Featured Research

from universities, journals, and other organizations

People Remember Prices More Easily If They Have Fewer Syllables

Date:
June 23, 2006
Source:
University of Chicago Press Journals
Summary:
In the first study to combine theories of working memory and numerical cognition, researchers find that every extra syllable in a product's price decreases its chances of being remembered by 20 percent. The researchers explain this effect by the fact that our phonological loop â�" an important regulator of memory â�" can only hold 1.5 to 2 seconds of spoken information.

In the first study to combine theories of working memory and numerical cognition, researchers find that every extra syllable in a product's price decreases its chances of being remembered by 20 percent. The researchers explain this effect by the fact that our phonological loop – an important regulator of memory – can only hold 1.5 to 2 seconds of spoken information.

"It is not the length of the price in digits that determines how difficult it is to memorize, but rather how many syllables this price has when read," explain Marc Vanheule, Gilles Laurent (both HEC School of Management, Paris) and Xavier Dreze (University of Pennsylvania). "Faster speakers are better at immediate price recall because they can fit more syllables into the phonological loop."

In a study forthcoming in the September issue of the Journal of Consumer Research, the authors show that people who use memorization techniques to shorten the number of syllables have better recall (e.g. read 5,325 as 'five three two five' as opposed to 'five thousand three hundred and twenty five'). Interestingly, the researchers also found that Hungarians, who tend to be faster speakers, have better price recall.

However, consumers store information both verbally and visually, say the researchers. Thus, unusual looking prices, such as $8.88, are recalled better than typical looking prices. People also store magnitude information about prices, remembering approximate figures when they forget the exact price: "We show that prices are encoded in multiple ways and that each form of encoding affects the way prices are remembered."

Reference: Marc Vanhuele, Gilles Laurent and Xavier Dreze. "Consumers' Immediate Memory for Prices" Journal of Consumer Research. September 2006.


Story Source:

The above story is based on materials provided by University of Chicago Press Journals. Note: Materials may be edited for content and length.


Cite This Page:

University of Chicago Press Journals. "People Remember Prices More Easily If They Have Fewer Syllables." ScienceDaily. ScienceDaily, 23 June 2006. <www.sciencedaily.com/releases/2006/06/060623001231.htm>.
University of Chicago Press Journals. (2006, June 23). People Remember Prices More Easily If They Have Fewer Syllables. ScienceDaily. Retrieved September 30, 2014 from www.sciencedaily.com/releases/2006/06/060623001231.htm
University of Chicago Press Journals. "People Remember Prices More Easily If They Have Fewer Syllables." ScienceDaily. www.sciencedaily.com/releases/2006/06/060623001231.htm (accessed September 30, 2014).

Share This



More Mind & Brain News

Tuesday, September 30, 2014

Featured Research

from universities, journals, and other organizations


Featured Videos

from AP, Reuters, AFP, and other news services

Do Video Games Trump Brain Training For Cognitive Boosts?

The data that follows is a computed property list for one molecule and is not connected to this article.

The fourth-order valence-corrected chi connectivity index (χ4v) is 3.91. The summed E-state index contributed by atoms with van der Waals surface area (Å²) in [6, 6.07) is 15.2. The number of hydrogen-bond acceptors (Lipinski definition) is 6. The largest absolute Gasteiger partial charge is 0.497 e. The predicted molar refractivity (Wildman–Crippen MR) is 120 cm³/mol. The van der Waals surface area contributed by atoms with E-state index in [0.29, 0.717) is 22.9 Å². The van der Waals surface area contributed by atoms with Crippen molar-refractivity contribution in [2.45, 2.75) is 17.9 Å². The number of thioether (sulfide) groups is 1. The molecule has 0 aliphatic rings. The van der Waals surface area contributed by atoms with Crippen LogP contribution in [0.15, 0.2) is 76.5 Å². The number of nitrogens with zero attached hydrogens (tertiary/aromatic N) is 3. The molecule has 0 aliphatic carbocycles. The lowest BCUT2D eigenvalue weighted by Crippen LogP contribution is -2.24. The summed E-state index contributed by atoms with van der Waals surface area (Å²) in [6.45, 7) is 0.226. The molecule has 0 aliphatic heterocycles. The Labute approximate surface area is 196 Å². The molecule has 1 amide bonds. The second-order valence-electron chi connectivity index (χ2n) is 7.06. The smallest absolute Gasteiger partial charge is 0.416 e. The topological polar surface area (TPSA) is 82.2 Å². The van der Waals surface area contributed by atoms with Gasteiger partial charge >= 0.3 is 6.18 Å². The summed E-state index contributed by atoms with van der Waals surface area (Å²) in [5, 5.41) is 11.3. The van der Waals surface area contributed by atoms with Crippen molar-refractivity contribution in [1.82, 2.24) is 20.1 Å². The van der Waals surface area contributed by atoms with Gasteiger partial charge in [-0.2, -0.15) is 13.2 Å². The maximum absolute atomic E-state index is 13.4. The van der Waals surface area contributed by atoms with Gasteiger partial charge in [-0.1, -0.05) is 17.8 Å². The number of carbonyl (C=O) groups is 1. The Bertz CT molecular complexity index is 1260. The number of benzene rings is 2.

Do Video Games Trump Brain Training For Cognitive Boosts?

Newsy (Sep. 29, 2014) More and more studies are showing positive benefits to playing video games, but the jury is still out on brain training programs. Video provided by Newsy
Powered by NewsLook.com
Your Spouse's Personality May Influence Your Earnings

Your Spouse's Personality May Influence Your Earnings

Newsy (Sep. 26, 2014) Research from Washington University suggest people with conscientious spouses have greater career success. Video provided by Newsy
Powered by NewsLook.com
Can A Blood Test Predict Psychosis Risk?

Can A Blood Test Predict Psychosis Risk?

Newsy (Sep. 26, 2014) Researchers say certain markers in the blood can predict risk of psychosis later in the life. The test can aid in early treatment for the condition. Video provided by Newsy
Powered by NewsLook.com
Harpist Soothes Gorillas, Orangutans With Music

Harpist Soothes Gorillas, Orangutans With Music

AP (Sep. 25, 2014) Teri Tacheny, a harpist, has a loyal following of fans who appreciate her soothing music. Every month, gorillas, orangutans and monkeys amble down to hear her play at the Como Park Zoo in Minnesota. (Sept. 25) Video provided by AP
Powered by NewsLook.com

Search ScienceDaily

Number of stories in archives: 140,361

Find with keyword(s):
Enter a keyword or phrase to search ScienceDaily for related topics and research stories.

Save/Print:
Share:

Breaking News:

Strange & Offbeat Stories


Health & Medicine

Mind & Brain

Living & Well

In Other News

... from NewsDaily.com

Science News

Health News

Environment News

Technology News



Save/Print:
Share:

Free Subscriptions


Get the latest science news with ScienceDaily's free email newsletters, updated daily and weekly. Or view hourly updated newsfeeds in your RSS reader:

Get Social & Mobile


Keep up to date with the latest news from ScienceDaily via social networks and mobile apps:

Have Feedback?


Tell us what you think of ScienceDaily -- we welcome both positive and negative comments. Have any problems using the site? Questions?
Mobile: iPhone Android Web
Follow: Facebook Twitter Google+
Subscribe: RSS Feeds Email Newsletters
Latest Headlines Health & Medicine Mind & Brain Space & Time Matter & Energy Computers & Math Plants & Animals Earth & Climate Fossils & Ruins